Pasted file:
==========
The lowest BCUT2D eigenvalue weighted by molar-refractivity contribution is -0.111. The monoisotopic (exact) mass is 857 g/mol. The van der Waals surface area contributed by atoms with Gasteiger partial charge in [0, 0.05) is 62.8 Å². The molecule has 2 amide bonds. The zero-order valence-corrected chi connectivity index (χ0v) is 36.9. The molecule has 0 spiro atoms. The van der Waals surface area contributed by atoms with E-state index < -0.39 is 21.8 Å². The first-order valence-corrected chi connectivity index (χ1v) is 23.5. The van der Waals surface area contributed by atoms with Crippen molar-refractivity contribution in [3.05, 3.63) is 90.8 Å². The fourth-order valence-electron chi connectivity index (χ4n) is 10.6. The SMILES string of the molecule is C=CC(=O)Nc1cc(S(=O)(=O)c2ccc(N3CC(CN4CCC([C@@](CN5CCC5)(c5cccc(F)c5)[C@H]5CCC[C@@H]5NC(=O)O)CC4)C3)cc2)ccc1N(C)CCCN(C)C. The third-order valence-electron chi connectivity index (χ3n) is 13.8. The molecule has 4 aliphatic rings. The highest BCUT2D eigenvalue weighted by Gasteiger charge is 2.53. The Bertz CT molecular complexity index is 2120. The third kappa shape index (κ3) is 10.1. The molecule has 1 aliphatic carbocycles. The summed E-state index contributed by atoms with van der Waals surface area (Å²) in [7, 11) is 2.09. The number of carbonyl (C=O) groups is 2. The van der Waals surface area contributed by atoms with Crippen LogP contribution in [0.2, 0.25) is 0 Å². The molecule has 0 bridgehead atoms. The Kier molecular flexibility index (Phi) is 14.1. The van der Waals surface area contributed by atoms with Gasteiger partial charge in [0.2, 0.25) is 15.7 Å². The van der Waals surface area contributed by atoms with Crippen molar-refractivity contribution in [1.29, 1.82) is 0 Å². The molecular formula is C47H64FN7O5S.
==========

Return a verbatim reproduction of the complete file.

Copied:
The lowest BCUT2D eigenvalue weighted by molar-refractivity contribution is -0.111. The monoisotopic (exact) mass is 857 g/mol. The van der Waals surface area contributed by atoms with Gasteiger partial charge in [0, 0.05) is 62.8 Å². The molecule has 2 amide bonds. The zero-order valence-corrected chi connectivity index (χ0v) is 36.9. The molecule has 0 spiro atoms. The van der Waals surface area contributed by atoms with E-state index < -0.39 is 21.8 Å². The first-order valence-corrected chi connectivity index (χ1v) is 23.5. The van der Waals surface area contributed by atoms with Crippen molar-refractivity contribution in [3.05, 3.63) is 90.8 Å². The fourth-order valence-electron chi connectivity index (χ4n) is 10.6. The SMILES string of the molecule is C=CC(=O)Nc1cc(S(=O)(=O)c2ccc(N3CC(CN4CCC([C@@](CN5CCC5)(c5cccc(F)c5)[C@H]5CCC[C@@H]5NC(=O)O)CC4)C3)cc2)ccc1N(C)CCCN(C)C. The third-order valence-electron chi connectivity index (χ3n) is 13.8. The molecule has 4 aliphatic rings. The highest BCUT2D eigenvalue weighted by Gasteiger charge is 2.53. The Bertz CT molecular complexity index is 2120. The third kappa shape index (κ3) is 10.1. The molecule has 1 aliphatic carbocycles. The summed E-state index contributed by atoms with van der Waals surface area (Å²) in [7, 11) is 2.09. The number of carbonyl (C=O) groups is 2. The van der Waals surface area contributed by atoms with Crippen LogP contribution in [0.2, 0.25) is 0 Å². The molecule has 0 bridgehead atoms. The Kier molecular flexibility index (Phi) is 14.1. The van der Waals surface area contributed by atoms with Gasteiger partial charge in [0.2, 0.25) is 15.7 Å². The van der Waals surface area contributed by atoms with Crippen molar-refractivity contribution in [1.29, 1.82) is 0 Å². The molecular formula is C47H64FN7O5S.